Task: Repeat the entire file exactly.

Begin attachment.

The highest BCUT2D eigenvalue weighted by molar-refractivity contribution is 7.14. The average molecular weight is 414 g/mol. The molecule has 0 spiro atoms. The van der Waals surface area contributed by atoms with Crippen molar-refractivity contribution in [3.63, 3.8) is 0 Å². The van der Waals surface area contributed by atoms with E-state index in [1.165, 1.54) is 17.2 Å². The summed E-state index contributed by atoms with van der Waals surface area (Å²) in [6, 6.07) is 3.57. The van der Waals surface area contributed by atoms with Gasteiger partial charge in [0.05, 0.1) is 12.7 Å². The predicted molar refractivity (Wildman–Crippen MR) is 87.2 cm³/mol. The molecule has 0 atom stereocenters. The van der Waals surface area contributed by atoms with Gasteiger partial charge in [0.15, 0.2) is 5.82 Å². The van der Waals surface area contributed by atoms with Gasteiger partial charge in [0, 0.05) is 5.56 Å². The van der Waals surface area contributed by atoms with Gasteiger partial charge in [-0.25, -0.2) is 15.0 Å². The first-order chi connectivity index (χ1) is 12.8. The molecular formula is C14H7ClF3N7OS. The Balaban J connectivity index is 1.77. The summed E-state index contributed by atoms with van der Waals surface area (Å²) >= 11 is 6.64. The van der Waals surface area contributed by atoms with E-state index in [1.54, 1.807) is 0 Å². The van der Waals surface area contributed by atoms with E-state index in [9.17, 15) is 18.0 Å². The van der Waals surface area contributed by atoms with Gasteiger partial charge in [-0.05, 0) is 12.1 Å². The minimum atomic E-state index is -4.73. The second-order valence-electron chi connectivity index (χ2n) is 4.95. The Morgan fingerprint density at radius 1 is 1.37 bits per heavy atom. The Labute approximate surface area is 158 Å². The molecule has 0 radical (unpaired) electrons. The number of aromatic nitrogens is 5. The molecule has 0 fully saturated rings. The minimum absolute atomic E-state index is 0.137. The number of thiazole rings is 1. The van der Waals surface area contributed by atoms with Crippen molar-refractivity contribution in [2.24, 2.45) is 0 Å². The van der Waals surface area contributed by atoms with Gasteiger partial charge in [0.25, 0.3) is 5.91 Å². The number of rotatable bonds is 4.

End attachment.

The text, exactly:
The highest BCUT2D eigenvalue weighted by molar-refractivity contribution is 7.14. The average molecular weight is 414 g/mol. The molecule has 0 spiro atoms. The van der Waals surface area contributed by atoms with Crippen molar-refractivity contribution in [3.63, 3.8) is 0 Å². The van der Waals surface area contributed by atoms with E-state index in [1.165, 1.54) is 17.2 Å². The summed E-state index contributed by atoms with van der Waals surface area (Å²) in [6, 6.07) is 3.57. The van der Waals surface area contributed by atoms with Gasteiger partial charge in [0.05, 0.1) is 12.7 Å². The predicted molar refractivity (Wildman–Crippen MR) is 87.2 cm³/mol. The molecule has 0 atom stereocenters. The van der Waals surface area contributed by atoms with Gasteiger partial charge in [0.15, 0.2) is 5.82 Å². The van der Waals surface area contributed by atoms with Gasteiger partial charge in [0, 0.05) is 5.56 Å². The van der Waals surface area contributed by atoms with Gasteiger partial charge in [-0.25, -0.2) is 15.0 Å². The first-order chi connectivity index (χ1) is 12.8. The molecular formula is C14H7ClF3N7OS. The Balaban J connectivity index is 1.77. The summed E-state index contributed by atoms with van der Waals surface area (Å²) >= 11 is 6.64. The van der Waals surface area contributed by atoms with E-state index in [1.54, 1.807) is 0 Å². The van der Waals surface area contributed by atoms with E-state index in [9.17, 15) is 18.0 Å². The van der Waals surface area contributed by atoms with Gasteiger partial charge in [-0.05, 0) is 12.1 Å². The minimum atomic E-state index is -4.73. The second-order valence-electron chi connectivity index (χ2n) is 4.95. The Morgan fingerprint density at radius 1 is 1.37 bits per heavy atom. The Labute approximate surface area is 158 Å². The molecule has 0 radical (unpaired) electrons. The number of aromatic nitrogens is 5. The molecule has 0 fully saturated rings. The minimum absolute atomic E-state index is 0.137. The number of thiazole rings is 1. The van der Waals surface area contributed by atoms with Crippen molar-refractivity contribution in [2.24, 2.45) is 0 Å². The van der Waals surface area contributed by atoms with Gasteiger partial charge in [0.25, 0.3) is 5.91 Å². The number of rotatable bonds is 4.